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Currency update, September 23: Sterling falls to four month low

Published:  23 September, 2010

Sterling fell to a four month low against the euro yesterday of €1.1662/£1 and a two month low against a basket of major currencies.

Sterling fell to a four-month low against the euro yesterday of €1.1662/£1 and a two month low against a basket of major currencies after the minutes of the Bank of England's recent interest rate meeting showed that the Monetary Policy Committee were more willing to consider a fresh round of quantitative easing.

Currency Rates
EURO/GBP - 1.168
US$/GBP - 1.566
CHF/GBP - 1.546
CAN$/GBP - 1.614
AUS$/GBP - 1.637
ZAR/GBP - 11.011
JPY/GBP - 132.47
HKD/GBP - 12.149
NZD/GBP - 2.140
US$/EURO - 1.339
HUF/GBP - 326.59

Members voted 8-1 to hold rates with Andrew Sentance yet again standing alone in his call for an interest rate hike of 0.25%. The general consensus was that there were risks on both sides and stood ready to respond in either direction, with many feeling that it was more likely that they would need to inject further stimulus in the coming months. There was one upside today for sterling. The pound jumped against US dollar early this morning and broke the $1.57/ £1 barrier but this was more a function of a relatively weaker US dollar than sterling strength. Out today we have mortgage approval data which is expected to show a decline.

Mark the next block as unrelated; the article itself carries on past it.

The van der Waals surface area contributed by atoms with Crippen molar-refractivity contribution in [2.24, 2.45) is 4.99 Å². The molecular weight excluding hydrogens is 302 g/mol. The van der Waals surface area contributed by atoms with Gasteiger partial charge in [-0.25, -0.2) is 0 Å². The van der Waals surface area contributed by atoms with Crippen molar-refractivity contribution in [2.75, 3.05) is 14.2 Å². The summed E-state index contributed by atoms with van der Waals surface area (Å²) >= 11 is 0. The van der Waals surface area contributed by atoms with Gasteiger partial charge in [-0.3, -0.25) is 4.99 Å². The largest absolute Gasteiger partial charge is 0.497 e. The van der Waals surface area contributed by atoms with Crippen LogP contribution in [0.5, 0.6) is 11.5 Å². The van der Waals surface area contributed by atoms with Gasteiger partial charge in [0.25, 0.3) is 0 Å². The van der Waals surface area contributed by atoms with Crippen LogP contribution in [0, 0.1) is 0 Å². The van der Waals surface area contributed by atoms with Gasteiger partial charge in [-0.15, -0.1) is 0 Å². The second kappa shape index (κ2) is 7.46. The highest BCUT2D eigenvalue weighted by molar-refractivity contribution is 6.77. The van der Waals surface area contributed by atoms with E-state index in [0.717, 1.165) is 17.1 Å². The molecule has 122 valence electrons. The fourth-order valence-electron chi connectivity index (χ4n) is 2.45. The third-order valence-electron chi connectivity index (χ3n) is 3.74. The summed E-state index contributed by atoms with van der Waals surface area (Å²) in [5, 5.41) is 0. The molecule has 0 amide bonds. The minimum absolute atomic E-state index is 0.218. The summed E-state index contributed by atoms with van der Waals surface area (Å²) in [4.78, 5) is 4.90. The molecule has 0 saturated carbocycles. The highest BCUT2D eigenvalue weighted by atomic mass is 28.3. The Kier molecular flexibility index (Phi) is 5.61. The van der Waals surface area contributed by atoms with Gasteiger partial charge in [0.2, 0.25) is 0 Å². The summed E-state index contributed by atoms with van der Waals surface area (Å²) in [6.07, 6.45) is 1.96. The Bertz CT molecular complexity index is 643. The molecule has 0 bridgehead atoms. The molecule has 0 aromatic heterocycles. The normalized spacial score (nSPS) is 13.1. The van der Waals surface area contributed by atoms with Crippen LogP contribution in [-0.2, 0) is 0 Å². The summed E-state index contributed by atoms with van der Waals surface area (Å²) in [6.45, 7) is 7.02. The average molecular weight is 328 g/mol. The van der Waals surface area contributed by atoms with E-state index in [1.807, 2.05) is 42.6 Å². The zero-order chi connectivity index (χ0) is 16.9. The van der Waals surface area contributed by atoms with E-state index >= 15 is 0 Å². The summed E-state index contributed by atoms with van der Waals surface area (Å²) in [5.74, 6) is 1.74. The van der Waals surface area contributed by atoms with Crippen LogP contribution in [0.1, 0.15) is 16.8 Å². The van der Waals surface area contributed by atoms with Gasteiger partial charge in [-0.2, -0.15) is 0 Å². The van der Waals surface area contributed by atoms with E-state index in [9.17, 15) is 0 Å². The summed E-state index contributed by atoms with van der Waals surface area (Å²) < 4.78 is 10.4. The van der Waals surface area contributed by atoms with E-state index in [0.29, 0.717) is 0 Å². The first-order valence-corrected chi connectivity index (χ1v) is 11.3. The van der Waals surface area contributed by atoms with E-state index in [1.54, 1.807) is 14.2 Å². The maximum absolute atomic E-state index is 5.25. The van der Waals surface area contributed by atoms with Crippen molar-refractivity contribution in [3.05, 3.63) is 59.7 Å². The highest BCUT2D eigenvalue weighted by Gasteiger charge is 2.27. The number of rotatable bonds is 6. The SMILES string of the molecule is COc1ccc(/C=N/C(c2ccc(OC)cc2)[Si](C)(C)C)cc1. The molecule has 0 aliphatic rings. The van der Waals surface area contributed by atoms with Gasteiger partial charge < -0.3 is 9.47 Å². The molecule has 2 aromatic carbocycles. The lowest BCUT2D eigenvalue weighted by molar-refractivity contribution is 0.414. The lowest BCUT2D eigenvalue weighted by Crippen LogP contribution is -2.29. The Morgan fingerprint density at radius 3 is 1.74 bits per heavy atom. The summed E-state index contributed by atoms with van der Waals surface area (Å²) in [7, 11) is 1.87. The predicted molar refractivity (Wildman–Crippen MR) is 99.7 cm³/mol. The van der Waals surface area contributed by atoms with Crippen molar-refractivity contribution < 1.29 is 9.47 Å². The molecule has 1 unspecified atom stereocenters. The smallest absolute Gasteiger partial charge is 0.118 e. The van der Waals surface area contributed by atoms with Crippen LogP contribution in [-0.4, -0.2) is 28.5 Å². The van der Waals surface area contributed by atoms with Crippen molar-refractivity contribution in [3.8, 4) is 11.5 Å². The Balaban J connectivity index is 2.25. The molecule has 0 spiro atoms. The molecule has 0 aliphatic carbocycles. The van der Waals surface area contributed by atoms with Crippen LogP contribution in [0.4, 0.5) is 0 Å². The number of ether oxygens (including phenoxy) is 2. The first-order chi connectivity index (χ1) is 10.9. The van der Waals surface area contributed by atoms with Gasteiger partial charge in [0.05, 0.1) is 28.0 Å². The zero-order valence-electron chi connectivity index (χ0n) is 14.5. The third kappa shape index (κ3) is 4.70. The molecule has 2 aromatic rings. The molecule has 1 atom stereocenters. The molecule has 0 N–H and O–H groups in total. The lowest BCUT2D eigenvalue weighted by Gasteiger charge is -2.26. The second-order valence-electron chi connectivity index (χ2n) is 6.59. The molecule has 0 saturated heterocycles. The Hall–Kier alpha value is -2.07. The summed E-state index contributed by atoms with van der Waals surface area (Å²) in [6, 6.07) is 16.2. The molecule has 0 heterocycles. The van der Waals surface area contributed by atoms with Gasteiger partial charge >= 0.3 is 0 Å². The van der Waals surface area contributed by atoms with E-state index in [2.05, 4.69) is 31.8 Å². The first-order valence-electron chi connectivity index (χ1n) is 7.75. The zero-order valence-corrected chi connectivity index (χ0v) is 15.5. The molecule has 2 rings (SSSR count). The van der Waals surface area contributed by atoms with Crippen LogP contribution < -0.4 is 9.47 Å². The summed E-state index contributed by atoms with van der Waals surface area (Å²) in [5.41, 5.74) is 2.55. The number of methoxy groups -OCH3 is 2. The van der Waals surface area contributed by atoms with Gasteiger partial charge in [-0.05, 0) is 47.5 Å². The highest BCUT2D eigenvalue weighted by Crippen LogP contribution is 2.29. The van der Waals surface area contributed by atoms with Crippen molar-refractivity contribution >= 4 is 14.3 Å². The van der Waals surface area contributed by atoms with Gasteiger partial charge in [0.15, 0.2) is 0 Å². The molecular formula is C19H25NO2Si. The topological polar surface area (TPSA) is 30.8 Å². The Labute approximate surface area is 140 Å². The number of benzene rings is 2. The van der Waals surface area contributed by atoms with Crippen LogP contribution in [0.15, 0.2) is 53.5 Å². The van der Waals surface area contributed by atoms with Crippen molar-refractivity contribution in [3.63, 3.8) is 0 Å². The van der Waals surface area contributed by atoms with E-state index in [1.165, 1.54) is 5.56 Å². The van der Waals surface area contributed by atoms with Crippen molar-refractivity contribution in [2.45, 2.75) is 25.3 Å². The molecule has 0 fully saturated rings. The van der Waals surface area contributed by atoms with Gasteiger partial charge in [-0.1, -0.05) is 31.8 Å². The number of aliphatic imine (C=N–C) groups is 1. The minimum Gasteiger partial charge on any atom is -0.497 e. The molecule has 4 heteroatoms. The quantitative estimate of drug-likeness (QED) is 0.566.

In the Euro zone, the euro benefited from the prospect of further monetary stimulus in both the UK and the USA after the Federal Reserve left the door open to pump money into the economy if required. The euro saw a boost earlier in the week when Irish and Greek bond auctions saw higher demand than expected. With investors concerned over the UK and the US recoveries, the euro surged to a 5 month high of $1.3437/€1 and a 4 month high against sterling of €1.1662/£1. Out later today there is a raft of Purchasing Manager Index data for France, Germany and Europe as a whole.

In the USA, the financial markets were digesting the impact of the Federal Reserve's interest rate decision that was released on Tuesday evening. There was a slight change in the language used, which effectively ramped up the level of readiness for an increase in the 'accommodation' level that the Fed provides. Effectively, this prepared the markets for more quantitative easing without actually altering monetary policy. In terms of data, there is weekly unemployment claims and existing home sales data.

Elsewhere, New Zealand's current account balance deficit widened to 3% of GDP in the 2nd quarter, marking the first drop in cross-border commerce's contribution to economic growth since December 2008. This saw the NZ dollar drop off marginally against major counterparts as a result as investors looked elsewhere with concerns that the recovery there was stalling.

Smart Currency Exchange is a currency partner to Harpers Wine and Spirit. Harpers Wine and Spirit has teamed up with Smart to provide readers with a free bespoke currency service.